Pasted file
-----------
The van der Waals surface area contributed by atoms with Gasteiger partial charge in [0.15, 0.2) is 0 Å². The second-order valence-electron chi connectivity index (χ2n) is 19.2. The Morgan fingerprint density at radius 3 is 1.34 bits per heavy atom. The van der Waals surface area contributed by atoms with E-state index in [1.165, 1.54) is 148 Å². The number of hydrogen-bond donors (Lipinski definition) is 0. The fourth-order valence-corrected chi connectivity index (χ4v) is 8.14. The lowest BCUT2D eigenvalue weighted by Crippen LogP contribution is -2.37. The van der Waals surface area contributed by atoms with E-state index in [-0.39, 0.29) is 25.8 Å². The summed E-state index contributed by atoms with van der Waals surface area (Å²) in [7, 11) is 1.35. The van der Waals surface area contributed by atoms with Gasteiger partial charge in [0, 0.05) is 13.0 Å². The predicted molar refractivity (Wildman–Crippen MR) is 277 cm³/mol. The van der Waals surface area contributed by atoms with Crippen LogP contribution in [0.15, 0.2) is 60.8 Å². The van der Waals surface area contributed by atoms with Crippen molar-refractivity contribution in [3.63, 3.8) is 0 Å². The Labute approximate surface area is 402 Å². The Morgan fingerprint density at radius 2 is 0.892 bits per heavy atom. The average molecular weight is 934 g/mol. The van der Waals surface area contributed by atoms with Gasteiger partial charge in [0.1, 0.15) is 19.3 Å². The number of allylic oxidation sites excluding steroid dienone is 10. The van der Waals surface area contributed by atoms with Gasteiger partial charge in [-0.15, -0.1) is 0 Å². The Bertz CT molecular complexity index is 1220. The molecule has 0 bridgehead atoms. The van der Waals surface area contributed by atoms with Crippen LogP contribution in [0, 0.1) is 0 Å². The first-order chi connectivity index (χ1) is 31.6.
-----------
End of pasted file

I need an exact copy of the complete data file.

The van der Waals surface area contributed by atoms with Gasteiger partial charge in [0.15, 0.2) is 0 Å². The second-order valence-electron chi connectivity index (χ2n) is 19.2. The Morgan fingerprint density at radius 3 is 1.34 bits per heavy atom. The van der Waals surface area contributed by atoms with E-state index in [1.165, 1.54) is 148 Å². The number of hydrogen-bond donors (Lipinski definition) is 0. The fourth-order valence-corrected chi connectivity index (χ4v) is 8.14. The lowest BCUT2D eigenvalue weighted by Crippen LogP contribution is -2.37. The van der Waals surface area contributed by atoms with E-state index in [-0.39, 0.29) is 25.8 Å². The summed E-state index contributed by atoms with van der Waals surface area (Å²) in [7, 11) is 1.35. The van der Waals surface area contributed by atoms with Gasteiger partial charge in [0, 0.05) is 13.0 Å². The predicted molar refractivity (Wildman–Crippen MR) is 277 cm³/mol. The van der Waals surface area contributed by atoms with Crippen LogP contribution in [0.15, 0.2) is 60.8 Å². The van der Waals surface area contributed by atoms with Crippen molar-refractivity contribution in [3.63, 3.8) is 0 Å². The Labute approximate surface area is 402 Å². The Morgan fingerprint density at radius 2 is 0.892 bits per heavy atom. The average molecular weight is 934 g/mol. The van der Waals surface area contributed by atoms with Gasteiger partial charge in [0.1, 0.15) is 19.3 Å². The number of allylic oxidation sites excluding steroid dienone is 10. The van der Waals surface area contributed by atoms with Gasteiger partial charge in [-0.15, -0.1) is 0 Å². The Bertz CT molecular complexity index is 1220. The molecule has 0 bridgehead atoms. The van der Waals surface area contributed by atoms with Crippen LogP contribution in [0, 0.1) is 0 Å². The first-order chi connectivity index (χ1) is 31.6.